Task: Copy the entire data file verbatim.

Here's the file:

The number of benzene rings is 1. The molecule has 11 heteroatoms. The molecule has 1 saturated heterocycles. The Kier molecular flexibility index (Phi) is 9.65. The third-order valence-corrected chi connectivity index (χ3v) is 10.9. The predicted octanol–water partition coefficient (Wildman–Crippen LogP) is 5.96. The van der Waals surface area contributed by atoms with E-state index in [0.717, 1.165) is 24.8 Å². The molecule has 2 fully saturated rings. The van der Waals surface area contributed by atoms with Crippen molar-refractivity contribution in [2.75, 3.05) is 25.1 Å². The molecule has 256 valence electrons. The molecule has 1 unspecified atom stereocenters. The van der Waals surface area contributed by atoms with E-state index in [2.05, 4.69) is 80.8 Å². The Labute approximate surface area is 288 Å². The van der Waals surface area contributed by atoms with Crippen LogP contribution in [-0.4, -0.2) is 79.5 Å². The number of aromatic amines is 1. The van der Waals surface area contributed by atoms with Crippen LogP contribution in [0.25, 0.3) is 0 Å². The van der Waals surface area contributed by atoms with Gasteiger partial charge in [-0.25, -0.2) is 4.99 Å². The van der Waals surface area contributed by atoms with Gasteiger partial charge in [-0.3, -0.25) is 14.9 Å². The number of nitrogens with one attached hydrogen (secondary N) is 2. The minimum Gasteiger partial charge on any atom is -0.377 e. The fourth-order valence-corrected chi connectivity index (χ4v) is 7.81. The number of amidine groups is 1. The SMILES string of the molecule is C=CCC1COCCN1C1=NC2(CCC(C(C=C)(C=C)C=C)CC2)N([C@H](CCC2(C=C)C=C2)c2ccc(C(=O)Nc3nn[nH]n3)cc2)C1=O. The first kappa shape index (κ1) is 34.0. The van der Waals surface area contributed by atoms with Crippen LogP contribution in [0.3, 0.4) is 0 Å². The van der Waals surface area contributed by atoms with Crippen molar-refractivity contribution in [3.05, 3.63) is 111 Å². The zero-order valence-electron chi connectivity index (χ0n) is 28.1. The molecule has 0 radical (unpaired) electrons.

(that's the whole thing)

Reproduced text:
The number of benzene rings is 1. The molecule has 11 heteroatoms. The molecule has 1 saturated heterocycles. The Kier molecular flexibility index (Phi) is 9.65. The third-order valence-corrected chi connectivity index (χ3v) is 10.9. The predicted octanol–water partition coefficient (Wildman–Crippen LogP) is 5.96. The van der Waals surface area contributed by atoms with E-state index in [0.717, 1.165) is 24.8 Å². The molecule has 2 fully saturated rings. The van der Waals surface area contributed by atoms with Crippen molar-refractivity contribution in [2.75, 3.05) is 25.1 Å². The molecule has 256 valence electrons. The molecule has 1 unspecified atom stereocenters. The van der Waals surface area contributed by atoms with E-state index in [2.05, 4.69) is 80.8 Å². The Labute approximate surface area is 288 Å². The van der Waals surface area contributed by atoms with Crippen LogP contribution in [-0.4, -0.2) is 79.5 Å². The number of aromatic amines is 1. The van der Waals surface area contributed by atoms with Crippen LogP contribution in [0.25, 0.3) is 0 Å². The van der Waals surface area contributed by atoms with Gasteiger partial charge in [-0.25, -0.2) is 4.99 Å². The van der Waals surface area contributed by atoms with Gasteiger partial charge in [-0.3, -0.25) is 14.9 Å². The number of nitrogens with one attached hydrogen (secondary N) is 2. The minimum Gasteiger partial charge on any atom is -0.377 e. The fourth-order valence-corrected chi connectivity index (χ4v) is 7.81. The number of amidine groups is 1. The SMILES string of the molecule is C=CCC1COCCN1C1=NC2(CCC(C(C=C)(C=C)C=C)CC2)N([C@H](CCC2(C=C)C=C2)c2ccc(C(=O)Nc3nn[nH]n3)cc2)C1=O. The first kappa shape index (κ1) is 34.0. The van der Waals surface area contributed by atoms with Crippen LogP contribution in [0.3, 0.4) is 0 Å². The van der Waals surface area contributed by atoms with Crippen molar-refractivity contribution in [3.05, 3.63) is 111 Å². The zero-order valence-electron chi connectivity index (χ0n) is 28.1. The molecule has 0 radical (unpaired) electrons.